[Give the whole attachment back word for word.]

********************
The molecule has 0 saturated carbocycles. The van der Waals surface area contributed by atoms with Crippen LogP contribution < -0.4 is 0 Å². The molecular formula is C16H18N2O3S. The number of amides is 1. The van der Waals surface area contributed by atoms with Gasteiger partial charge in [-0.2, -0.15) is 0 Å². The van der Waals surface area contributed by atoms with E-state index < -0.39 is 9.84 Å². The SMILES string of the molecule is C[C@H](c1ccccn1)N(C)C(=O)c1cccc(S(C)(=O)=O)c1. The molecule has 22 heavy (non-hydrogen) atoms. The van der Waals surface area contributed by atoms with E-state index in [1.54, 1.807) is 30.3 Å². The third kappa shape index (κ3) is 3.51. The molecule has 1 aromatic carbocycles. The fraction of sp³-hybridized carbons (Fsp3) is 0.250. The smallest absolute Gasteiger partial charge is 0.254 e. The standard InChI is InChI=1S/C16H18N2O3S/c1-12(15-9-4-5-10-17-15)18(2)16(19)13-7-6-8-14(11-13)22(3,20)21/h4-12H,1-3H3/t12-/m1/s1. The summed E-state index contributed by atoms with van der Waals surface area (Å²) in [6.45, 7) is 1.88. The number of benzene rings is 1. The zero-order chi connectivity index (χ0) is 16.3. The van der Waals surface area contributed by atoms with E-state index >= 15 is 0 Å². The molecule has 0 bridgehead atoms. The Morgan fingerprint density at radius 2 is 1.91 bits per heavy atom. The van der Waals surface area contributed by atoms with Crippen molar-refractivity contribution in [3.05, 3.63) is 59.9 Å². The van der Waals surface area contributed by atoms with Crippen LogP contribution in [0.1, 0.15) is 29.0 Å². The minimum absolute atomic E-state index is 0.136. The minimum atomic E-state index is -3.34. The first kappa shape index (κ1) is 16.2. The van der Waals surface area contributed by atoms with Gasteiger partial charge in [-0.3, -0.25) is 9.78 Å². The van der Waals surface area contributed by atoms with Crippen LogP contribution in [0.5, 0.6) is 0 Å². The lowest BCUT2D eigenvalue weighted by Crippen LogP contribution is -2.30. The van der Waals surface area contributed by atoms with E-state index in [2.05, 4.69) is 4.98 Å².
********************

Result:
The molecule has 0 saturated carbocycles. The van der Waals surface area contributed by atoms with Crippen LogP contribution < -0.4 is 0 Å². The molecular formula is C16H18N2O3S. The number of amides is 1. The van der Waals surface area contributed by atoms with Gasteiger partial charge in [-0.2, -0.15) is 0 Å². The van der Waals surface area contributed by atoms with E-state index < -0.39 is 9.84 Å². The SMILES string of the molecule is C[C@H](c1ccccn1)N(C)C(=O)c1cccc(S(C)(=O)=O)c1. The molecule has 22 heavy (non-hydrogen) atoms. The van der Waals surface area contributed by atoms with E-state index in [1.54, 1.807) is 30.3 Å². The third kappa shape index (κ3) is 3.51. The molecule has 1 aromatic carbocycles. The fraction of sp³-hybridized carbons (Fsp3) is 0.250. The smallest absolute Gasteiger partial charge is 0.254 e. The standard InChI is InChI=1S/C16H18N2O3S/c1-12(15-9-4-5-10-17-15)18(2)16(19)13-7-6-8-14(11-13)22(3,20)21/h4-12H,1-3H3/t12-/m1/s1. The summed E-state index contributed by atoms with van der Waals surface area (Å²) in [6.45, 7) is 1.88. The number of benzene rings is 1. The zero-order chi connectivity index (χ0) is 16.3. The van der Waals surface area contributed by atoms with E-state index >= 15 is 0 Å². The molecule has 0 bridgehead atoms. The Morgan fingerprint density at radius 2 is 1.91 bits per heavy atom. The van der Waals surface area contributed by atoms with Crippen molar-refractivity contribution in [3.05, 3.63) is 59.9 Å². The van der Waals surface area contributed by atoms with Crippen LogP contribution in [0.1, 0.15) is 29.0 Å². The minimum absolute atomic E-state index is 0.136. The minimum atomic E-state index is -3.34. The first kappa shape index (κ1) is 16.2. The van der Waals surface area contributed by atoms with Gasteiger partial charge in [-0.3, -0.25) is 9.78 Å². The van der Waals surface area contributed by atoms with Crippen LogP contribution in [0.5, 0.6) is 0 Å². The lowest BCUT2D eigenvalue weighted by Crippen LogP contribution is -2.30. The van der Waals surface area contributed by atoms with E-state index in [2.05, 4.69) is 4.98 Å².